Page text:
Tag Archives: religion

Cool Project, Odd Name

Researchers in France have just published a description of a new tool for ecological scientists. As Nature Methods explains in an accompanying press package:

Animals disperse from their habitats for a variety of reasons, including environmental change and habitat fragmentation due to human activity. Studying the factors that affect this process is not easy: existing setups trade off between scale and environmental control. Small laboratory setups allow control of climatic variables, but they do not realistically mimic field conditions and can typically be used for only small organisms. Large-scale field experiments lack environmental control.

Jean Clobert and colleagues fill this gap with the Metatron: an infrastructure of 48 habitat patches on four hectares of land in southern France. Temperature, humidity and light in the individual patches of the Metatron can be experimentally controlled. The patches are connected by flexible corridors presenting varying degrees of difficulty to a dispersing animal. In pilot experiments, the researchers used the Metatron to study lizard and butterfly dispersal. The setup will be useful to study the dispersal of many organisms and to determine how dispersal is affected by changing environmental conditions.

It’s a great idea, and apparently it’s open for business; scientists at other institutions can now submit research proposals to conduct work at the facility. There are a couple of amusing quirks in the announcement, though. First, it seems odd that Nature felt the need to embargo this publication, considering the sponsors have already set up a public web site describing the Metatron. Second, I can’t help wondering why the team didn’t check Google before settling on that name. Now they’ve risked angering some Talmudic scholars, and also set themselves up for unfavorable comparisons with a much funnier predecessor:

Our Cross to Bear

I’m an atheist, but for social reasons I occasionally have to sit through a church service. This past Easter, I did it again, and found the sermon particularly interesting, though not in the way the pastor intended. Visiting a common theme, she talked about how preposterous Easter is: the idea of someone rising from the dead, the shortage of witnesses to the event, and the questionable credibility of the few who did supposedly see it. The lesson was supposed to be that only someone of great faith would believe such a story, thus proving that Christians are the most pious people.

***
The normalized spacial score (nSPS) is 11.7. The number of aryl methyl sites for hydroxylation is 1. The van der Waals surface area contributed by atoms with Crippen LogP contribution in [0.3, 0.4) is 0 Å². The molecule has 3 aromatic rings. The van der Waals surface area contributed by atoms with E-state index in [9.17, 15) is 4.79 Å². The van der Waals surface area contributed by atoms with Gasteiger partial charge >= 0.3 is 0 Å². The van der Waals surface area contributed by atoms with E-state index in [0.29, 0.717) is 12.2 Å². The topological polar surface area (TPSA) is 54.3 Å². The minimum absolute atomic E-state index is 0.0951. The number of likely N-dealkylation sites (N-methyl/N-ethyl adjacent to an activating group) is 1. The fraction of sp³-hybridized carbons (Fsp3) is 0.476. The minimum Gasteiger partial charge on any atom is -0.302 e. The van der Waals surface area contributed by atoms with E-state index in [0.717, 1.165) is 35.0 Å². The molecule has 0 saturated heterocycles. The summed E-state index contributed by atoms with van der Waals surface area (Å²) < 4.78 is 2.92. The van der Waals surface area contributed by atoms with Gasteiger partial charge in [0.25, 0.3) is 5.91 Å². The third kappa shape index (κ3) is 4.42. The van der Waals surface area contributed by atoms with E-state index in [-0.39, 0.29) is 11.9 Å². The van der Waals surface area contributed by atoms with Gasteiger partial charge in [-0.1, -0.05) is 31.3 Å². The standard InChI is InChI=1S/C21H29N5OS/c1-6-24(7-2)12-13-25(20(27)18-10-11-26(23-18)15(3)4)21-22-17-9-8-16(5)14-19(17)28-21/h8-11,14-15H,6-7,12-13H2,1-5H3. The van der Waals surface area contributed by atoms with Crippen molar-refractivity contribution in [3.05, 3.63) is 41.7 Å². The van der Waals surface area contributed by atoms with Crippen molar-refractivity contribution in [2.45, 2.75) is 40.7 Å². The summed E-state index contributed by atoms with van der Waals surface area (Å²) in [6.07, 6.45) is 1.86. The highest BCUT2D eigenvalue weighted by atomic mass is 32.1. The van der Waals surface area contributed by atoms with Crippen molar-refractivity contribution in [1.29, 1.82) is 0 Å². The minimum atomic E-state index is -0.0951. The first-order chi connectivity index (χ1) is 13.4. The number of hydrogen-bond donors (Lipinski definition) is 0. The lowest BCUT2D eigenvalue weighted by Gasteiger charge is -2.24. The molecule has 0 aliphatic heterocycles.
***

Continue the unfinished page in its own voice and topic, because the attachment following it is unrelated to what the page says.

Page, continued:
Instead of a religious epiphany, though, I had an anthropological one. Believing in something absurd is a good way to be ridiculed – and that’s exactly the point. By professing their beliefs, the faithful are not really trying to convince outsiders of anything. The entire purpose is to incur derision, so that they can point to it as proof of their faith.

Crosses. Courtesy Flickr user istolethetv.

This is the whole point, apparently.

“Look at what I endured for our beliefs,” they want to say. It cements their position in the community of their faith, and also challenges others in that community to outdo them. Someone else then professes the absurd beliefs to an even larger crowd, incurring even more ridicule, and earning even more esteem among the faithful. If they make enough of a nuisance of themselves to get arrested, injured, or killed, they’ll be made into saints.

Arguing with these faith-based absurdities is not only unproductive, it’s actively counterproductive. Believers want to hear someone elaborate all the ways their beliefs are wrong. They thrive on the rational disproofs of their position. They crave the scorn.

As interesting as that insight was, I didn’t think it applied to anything beyond traditional organized religion. This week, I suddenly realized that an entirely new kind of religion has quietly sprouted over the past few years, and that its tendrils now extend into a wide range of scientific topics. I don’t have a name for these new religions yet – maybe Forum Faiths, or E-tribes, or Chatroom Counterfactuals would work. Regardless of the terminology, the pattern is always the same.

Start with a controversial but completely testable statement – a hypothesis. This frames the discussion as a scientific one, even though you have no intention of pursuing it scientifically. Say that vaccines cause autism, or that a newly discovered retrovirus causes chronic fatigue syndrome, or that people with delusional parasitosis are actually infected with real parasites. The specifics don’t matter, all that matters is that you pick a topic someone will care about, and make a surprising claim that some people will want to believe.